The effect of lycopene on protecting blood cell, promoting fibrinolytic activity and reducing aortic lesions in hyperlipidemic rats might be the result of reducing blood lipids and improving antioxidation . In humans, lycopene has demonstrated hypotensive activity , and several human trials indicated a cholesterol-lowering effect . One of the mechanisms by which lycopene prevent platelet aggregation is by activating cyclic-GMP, a signaling molecule involved in vessel dilation. In 2012, Karppi et al. in a prospective study showed that high serum concentrations of lycopene, as a marker of intake of tomatoes and tomato-based products, decreased the risk of any stroke and ischemic stroke in men. In 2013, Jacques et al.  reported evidence for an inverse association between lycopene and CVD risk. New evidence suggests that it is circulating lycopene and not the dietary lycopene which is associated with a significant decrease in stroke risk .
Resveratrol (3, 5, 4'-trihydroxystilbene), a naturally occurring plant polyphenol found in grapes and red wine, is a potent antioxidant and anti-inflammatory agent that has been shown to protect diverse tissue types including brain, heart, and kidney tissue in experimental models. In 2006 Olas and Wachowicz, and in 2007, Shen et al. reported that resveratrol possessed significant protective effects in thromboembolic- related disorders by inhibiting platelet aggregation [15,16]. The mechanisms of resveratrol involved inhibition of collagen- induced platelet activation accompanied by intracellular calcium mobilization, thromboxane A2 formation, phosphoinositide breakdown, and protein kinase C activation. In addition, it was reported to markedly increase levels of nitric oxide/cyclic guanosine monophosphate (GMP), and cyclic GMP-induced vasodilator-stimulated phosphoprotein phosphorylation . Plasma resveratrol from consumption of red or white wine increases the release of nitric oxide from platelets in healthy volunteers, inhibiting their activation .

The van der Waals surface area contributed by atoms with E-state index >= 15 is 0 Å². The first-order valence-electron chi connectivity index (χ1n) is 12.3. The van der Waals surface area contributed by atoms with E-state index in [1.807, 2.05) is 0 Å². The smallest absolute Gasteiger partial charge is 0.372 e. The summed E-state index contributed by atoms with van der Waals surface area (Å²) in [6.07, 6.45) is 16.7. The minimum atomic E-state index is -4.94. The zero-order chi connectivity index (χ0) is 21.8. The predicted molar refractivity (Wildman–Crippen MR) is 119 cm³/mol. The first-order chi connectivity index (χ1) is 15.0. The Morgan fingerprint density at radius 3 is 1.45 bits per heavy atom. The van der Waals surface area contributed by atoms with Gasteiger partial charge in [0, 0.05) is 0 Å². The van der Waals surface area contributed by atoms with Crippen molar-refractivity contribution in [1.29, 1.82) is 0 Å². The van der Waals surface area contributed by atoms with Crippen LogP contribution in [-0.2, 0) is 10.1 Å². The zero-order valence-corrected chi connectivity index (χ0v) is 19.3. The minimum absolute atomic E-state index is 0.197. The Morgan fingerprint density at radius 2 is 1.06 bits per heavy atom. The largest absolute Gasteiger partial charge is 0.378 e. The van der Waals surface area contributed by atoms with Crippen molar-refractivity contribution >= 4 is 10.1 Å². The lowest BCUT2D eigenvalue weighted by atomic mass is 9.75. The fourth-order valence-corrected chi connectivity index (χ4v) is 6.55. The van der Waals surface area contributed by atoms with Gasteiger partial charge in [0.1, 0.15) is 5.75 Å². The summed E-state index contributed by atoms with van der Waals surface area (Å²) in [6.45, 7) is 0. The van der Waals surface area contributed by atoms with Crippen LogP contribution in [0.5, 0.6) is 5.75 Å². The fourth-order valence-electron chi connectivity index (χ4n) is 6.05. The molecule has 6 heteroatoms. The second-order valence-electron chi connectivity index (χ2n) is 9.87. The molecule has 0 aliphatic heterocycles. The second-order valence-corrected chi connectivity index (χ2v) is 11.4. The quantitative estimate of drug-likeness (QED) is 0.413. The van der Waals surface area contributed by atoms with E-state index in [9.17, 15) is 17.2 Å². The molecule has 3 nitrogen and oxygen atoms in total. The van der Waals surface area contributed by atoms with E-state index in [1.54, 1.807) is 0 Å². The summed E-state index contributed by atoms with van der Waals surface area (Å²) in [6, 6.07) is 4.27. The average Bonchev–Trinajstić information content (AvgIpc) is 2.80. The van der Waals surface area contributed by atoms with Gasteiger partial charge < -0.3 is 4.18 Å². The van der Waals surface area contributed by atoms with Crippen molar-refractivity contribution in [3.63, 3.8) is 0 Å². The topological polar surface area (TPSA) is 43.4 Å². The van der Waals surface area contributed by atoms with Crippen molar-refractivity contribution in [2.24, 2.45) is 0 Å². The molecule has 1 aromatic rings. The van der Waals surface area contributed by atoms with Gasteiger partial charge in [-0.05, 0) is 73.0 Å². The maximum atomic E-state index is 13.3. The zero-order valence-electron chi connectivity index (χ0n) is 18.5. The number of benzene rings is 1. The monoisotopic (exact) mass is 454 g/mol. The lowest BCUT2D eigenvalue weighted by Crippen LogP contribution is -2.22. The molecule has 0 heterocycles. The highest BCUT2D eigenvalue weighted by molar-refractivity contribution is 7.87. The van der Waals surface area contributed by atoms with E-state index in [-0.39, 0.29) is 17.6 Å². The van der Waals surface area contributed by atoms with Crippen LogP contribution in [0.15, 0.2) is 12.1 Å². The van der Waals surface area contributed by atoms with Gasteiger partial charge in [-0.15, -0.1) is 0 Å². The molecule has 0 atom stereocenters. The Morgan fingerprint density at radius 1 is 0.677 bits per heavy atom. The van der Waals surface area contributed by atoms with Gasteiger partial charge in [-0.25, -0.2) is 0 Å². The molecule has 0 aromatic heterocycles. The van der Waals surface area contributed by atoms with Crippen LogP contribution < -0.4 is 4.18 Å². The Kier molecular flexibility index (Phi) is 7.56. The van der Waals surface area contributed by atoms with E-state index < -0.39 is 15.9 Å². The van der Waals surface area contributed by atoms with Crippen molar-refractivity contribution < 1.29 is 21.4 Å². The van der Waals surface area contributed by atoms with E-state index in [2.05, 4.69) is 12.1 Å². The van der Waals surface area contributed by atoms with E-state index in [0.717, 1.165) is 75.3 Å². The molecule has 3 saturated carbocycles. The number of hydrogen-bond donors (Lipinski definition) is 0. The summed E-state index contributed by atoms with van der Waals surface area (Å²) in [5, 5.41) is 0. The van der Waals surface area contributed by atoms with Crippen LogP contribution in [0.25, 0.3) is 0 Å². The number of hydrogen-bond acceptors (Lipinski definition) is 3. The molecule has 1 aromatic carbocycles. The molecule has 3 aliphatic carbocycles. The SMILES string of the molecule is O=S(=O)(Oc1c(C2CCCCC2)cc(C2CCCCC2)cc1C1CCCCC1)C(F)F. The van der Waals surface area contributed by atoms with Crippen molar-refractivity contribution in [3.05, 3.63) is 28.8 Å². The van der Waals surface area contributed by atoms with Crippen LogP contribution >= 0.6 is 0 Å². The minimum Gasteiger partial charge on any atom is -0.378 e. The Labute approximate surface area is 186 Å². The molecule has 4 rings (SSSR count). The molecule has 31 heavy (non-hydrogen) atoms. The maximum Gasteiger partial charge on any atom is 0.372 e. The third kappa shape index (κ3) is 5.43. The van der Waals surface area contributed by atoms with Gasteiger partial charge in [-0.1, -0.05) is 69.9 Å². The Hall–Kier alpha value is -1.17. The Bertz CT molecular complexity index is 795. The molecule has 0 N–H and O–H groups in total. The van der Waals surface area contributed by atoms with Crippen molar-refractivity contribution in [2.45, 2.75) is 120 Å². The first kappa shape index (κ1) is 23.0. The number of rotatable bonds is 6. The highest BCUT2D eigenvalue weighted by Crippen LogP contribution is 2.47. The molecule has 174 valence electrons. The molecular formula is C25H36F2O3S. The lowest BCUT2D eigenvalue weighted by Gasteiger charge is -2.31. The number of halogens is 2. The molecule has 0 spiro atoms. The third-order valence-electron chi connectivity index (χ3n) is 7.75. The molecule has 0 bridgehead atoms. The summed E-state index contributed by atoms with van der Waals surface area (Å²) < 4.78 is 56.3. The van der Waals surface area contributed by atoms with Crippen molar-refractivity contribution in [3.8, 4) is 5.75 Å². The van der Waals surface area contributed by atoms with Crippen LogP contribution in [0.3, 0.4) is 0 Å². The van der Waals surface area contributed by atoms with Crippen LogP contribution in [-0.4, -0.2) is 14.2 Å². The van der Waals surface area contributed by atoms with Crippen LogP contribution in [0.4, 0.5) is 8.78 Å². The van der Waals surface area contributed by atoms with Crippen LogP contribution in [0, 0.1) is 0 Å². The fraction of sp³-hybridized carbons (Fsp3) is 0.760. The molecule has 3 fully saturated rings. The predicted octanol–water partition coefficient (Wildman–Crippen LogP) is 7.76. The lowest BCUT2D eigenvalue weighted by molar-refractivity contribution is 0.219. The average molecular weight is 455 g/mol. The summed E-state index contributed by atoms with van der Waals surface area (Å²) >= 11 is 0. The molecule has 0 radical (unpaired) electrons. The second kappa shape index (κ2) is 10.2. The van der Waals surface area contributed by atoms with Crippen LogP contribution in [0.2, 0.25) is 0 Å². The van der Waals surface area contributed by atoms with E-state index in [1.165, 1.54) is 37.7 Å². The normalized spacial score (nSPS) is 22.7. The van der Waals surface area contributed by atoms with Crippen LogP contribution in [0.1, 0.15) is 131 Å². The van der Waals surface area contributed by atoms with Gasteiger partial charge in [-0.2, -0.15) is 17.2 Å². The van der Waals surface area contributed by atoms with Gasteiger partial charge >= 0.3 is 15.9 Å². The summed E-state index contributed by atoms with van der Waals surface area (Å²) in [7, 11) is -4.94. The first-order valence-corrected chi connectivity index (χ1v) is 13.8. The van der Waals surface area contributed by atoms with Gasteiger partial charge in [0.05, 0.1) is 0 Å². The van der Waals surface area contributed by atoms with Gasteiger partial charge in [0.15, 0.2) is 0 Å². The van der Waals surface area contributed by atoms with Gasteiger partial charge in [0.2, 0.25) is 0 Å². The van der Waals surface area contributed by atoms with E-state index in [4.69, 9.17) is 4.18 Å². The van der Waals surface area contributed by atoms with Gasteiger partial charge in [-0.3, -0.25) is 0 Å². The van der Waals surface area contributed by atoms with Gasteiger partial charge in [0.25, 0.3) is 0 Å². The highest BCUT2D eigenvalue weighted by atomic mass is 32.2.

In 2009, Della-Morte et al.  reported that rats pretreated with resveratrol prior to cardiac arrest reduced hypoxic neuronal death through modulation of adenosine triphosphate synthesis. In 2011, Malinowska and Olas, suggested that resveratrol could suppress the detrimental effects of homocysteine on platelet aggregation and free radical generation . Additionally, in 2014, Nabavi et al.  reported that the beneficial effects of resveratrol against most cardiovascular and cerebrovascular diseases; is largely attributed to its antioxidant properties and concluded that resveratrol possesses cardioprotective actions through stimulation of nitric oxide production as well as anti- oxidative and anti-inflammatory effects.
The underlying potential cardio-protective activities of both lycopene and resveratrol in several cardiovascular disorders; can be used to ameliorate the clotting disorders resulting from vitamin K epoxide reductase deficiency and may help people with warfarin resistance or dysfunctional warfarin activity.